Sunday, November 28, 2010


I wanted to take some time to give a shout out to the folks at Duotrope. This is one of the best services for writers around--for me, it's been an invaluable source of information. The search function alone is worth the cost of membership (which is free, although donations keep it that way). I use their submission tracker, which alerts you when you should query an editor about your submission. Also it's an easy way to keep records of how successful you've been submitting material.

Duotrope keeps track of the acceptance/rejection rate of each publication, as well as how quickly publications respond. For example, I'm not going to bother submitting to a publication that doesn't respond to 25% of submissions they receive. And for some publications, Duotrope offers interviews with the editors, who offer specifics about what they're looking for. It's one of the only lights in the dark forest that is sending out your work. (Ugh, that's a bad metaphor, but you know what I mean--the waiting game sucks!)

Part of the reason I bring this up is it seems that Duotrope is more popular with literary and horror writers than crime fiction writers. The more people who use Duotrope's submissions tracker, the more accurate their numbers are, which is essential to how useful the site is.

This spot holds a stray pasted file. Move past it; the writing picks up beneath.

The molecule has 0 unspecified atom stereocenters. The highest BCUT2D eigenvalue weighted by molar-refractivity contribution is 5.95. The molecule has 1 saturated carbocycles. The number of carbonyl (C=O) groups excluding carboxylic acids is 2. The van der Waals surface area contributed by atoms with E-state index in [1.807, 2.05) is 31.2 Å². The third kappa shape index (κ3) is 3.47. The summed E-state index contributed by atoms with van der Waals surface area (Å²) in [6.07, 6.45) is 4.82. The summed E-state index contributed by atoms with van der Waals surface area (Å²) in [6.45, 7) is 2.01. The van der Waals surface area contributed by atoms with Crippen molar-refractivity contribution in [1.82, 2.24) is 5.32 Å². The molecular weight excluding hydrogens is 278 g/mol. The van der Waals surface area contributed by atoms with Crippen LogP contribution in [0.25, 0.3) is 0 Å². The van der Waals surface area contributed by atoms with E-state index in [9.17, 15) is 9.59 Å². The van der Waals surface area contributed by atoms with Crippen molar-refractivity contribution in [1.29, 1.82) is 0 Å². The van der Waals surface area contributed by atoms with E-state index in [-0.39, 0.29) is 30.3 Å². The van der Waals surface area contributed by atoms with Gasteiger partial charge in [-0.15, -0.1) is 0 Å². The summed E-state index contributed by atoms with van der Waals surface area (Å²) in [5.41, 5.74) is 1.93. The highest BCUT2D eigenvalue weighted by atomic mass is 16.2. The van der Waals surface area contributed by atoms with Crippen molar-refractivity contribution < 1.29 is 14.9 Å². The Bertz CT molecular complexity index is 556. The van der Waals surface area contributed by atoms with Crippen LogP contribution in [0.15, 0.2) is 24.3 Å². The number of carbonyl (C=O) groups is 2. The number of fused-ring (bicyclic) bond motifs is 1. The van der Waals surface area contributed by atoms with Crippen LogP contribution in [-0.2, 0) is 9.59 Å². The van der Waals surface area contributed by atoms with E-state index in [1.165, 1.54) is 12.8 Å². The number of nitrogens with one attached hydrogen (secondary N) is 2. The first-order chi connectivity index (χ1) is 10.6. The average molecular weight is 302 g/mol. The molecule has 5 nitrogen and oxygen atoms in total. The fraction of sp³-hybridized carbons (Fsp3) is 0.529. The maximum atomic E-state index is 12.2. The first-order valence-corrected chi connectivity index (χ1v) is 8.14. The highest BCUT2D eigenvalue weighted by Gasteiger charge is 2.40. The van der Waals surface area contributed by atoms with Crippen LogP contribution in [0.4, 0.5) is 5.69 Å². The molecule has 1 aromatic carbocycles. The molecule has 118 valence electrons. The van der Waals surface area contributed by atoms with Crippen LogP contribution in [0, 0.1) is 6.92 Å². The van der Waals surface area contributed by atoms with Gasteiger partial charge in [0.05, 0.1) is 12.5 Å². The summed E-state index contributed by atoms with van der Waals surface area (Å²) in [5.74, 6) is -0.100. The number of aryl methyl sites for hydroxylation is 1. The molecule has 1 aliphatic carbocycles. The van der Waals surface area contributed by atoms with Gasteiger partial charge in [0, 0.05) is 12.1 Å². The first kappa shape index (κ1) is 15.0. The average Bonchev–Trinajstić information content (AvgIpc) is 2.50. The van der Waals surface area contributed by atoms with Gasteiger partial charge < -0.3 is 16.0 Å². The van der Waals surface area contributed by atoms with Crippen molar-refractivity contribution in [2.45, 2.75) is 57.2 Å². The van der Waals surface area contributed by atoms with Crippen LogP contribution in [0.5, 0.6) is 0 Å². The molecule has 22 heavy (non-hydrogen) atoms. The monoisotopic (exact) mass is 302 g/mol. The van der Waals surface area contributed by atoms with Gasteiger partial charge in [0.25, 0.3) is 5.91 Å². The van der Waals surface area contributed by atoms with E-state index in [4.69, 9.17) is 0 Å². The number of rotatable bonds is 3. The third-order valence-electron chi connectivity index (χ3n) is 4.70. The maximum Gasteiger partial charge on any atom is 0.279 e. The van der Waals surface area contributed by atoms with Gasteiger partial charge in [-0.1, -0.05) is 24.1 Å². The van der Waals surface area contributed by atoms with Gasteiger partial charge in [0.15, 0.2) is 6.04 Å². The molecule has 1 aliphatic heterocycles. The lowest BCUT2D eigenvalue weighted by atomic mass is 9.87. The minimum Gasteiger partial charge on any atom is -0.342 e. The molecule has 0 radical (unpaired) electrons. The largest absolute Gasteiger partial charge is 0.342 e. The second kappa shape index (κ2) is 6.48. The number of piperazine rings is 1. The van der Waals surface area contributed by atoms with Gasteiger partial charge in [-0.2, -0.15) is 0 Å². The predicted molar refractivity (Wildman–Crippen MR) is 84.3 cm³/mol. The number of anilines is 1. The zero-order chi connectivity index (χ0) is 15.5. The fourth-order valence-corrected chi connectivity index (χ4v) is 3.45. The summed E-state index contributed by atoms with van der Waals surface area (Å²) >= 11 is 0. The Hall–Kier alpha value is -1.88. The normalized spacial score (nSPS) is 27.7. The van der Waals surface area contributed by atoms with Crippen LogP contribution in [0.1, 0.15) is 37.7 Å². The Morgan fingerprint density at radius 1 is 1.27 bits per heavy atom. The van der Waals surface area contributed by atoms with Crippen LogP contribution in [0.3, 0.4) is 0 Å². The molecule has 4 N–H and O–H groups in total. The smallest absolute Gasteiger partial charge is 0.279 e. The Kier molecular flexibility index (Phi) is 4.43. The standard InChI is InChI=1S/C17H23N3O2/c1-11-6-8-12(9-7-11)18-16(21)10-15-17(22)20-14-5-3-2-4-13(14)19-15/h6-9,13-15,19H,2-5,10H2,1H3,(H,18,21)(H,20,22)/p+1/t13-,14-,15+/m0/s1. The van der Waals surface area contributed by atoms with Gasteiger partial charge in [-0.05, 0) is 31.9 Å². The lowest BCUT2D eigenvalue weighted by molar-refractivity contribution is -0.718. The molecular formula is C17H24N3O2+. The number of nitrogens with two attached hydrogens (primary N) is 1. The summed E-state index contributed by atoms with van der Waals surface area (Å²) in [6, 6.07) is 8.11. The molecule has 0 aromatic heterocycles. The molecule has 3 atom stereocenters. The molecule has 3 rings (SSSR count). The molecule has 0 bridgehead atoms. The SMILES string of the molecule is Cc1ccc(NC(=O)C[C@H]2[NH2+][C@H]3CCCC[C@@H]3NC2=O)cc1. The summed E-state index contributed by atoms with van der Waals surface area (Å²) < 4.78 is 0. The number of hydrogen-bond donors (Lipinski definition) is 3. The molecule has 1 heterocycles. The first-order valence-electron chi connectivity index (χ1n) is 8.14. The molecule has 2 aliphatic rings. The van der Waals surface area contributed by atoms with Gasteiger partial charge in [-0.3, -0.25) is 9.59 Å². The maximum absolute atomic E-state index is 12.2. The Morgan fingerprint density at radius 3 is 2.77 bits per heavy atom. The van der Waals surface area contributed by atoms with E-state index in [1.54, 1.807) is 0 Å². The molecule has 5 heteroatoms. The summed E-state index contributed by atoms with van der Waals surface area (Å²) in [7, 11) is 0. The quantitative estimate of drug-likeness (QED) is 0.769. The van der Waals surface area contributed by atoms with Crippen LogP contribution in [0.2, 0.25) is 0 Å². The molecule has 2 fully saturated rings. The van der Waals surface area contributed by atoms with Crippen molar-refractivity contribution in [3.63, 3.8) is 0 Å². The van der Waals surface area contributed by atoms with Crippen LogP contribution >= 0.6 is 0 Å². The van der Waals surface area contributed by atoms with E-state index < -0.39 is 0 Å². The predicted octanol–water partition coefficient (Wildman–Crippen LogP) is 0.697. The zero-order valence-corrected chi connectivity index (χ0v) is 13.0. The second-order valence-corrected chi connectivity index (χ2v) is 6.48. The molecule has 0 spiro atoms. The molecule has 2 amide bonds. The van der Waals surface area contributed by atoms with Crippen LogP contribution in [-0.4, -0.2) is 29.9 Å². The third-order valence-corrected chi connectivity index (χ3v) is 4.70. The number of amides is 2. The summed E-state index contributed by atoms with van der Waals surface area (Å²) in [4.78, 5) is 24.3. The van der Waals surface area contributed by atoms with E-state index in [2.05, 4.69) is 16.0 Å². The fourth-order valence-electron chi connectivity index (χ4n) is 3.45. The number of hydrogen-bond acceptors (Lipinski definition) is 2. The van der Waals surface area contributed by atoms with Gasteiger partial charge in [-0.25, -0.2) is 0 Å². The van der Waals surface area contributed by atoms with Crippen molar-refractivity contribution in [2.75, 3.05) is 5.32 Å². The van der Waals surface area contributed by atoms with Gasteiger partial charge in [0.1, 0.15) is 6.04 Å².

So how about you--have you ever used Duotrope?

And for the editors out there, do you think Duotrope is a good thing? Does it just add to the number of bad submissions you receive, or does it help weed out material that doesn't fit?


  1. I'm famiar with Duotrope. Have not used it in a while, but it was pretty helpful in finding different markets for fiction. I'm sure there were a lot of features that I didn't use, but I'm sure i'll revisit it now that I am also trying to write some shorts as well as another novel. Thanks for the reminder.

  2. I like Duotrope and love that they exist. They seem like nice folks, too.

    My problem, as a magazine editor, is that we get many, many, many submissions through Duotrope from people who just see our magazine in a list, by searching for a keyword. I'd kinda prefer people actually know a little about the magazine they're submitting to before they send out their stuff.

    Read a copy. Buy a copy. That sort of thing. Maybe that would prevent a crime fiction magazine getting about a dozen horror stories a week. Or the nine sc-fi per week, on average.

  3. Steve--I thought that might be a problem. I only submit to publications that I have read at least a couple of issues.

    Though even if one hadn't read Needle, the description on Duotrope specifically says you only take Mystery and Thriller... I guess people don't read that either!

  4. Very effective tool and great detailed info, keeping your acceptances and rejects also helps the accuracy of their reporting percentages..a great tool

  5. Duotrope has been good in getting us submissions, but I'd say the submissions we get from it are still a mixed bag. As to the accuracy of acceptances and rejections, it's only as good as the information people put into it or respond to. I'm glad we're listed there, but I'd say it's about the same value as any other market listing.

    Jay Hartman
    Untreed Reads Publishing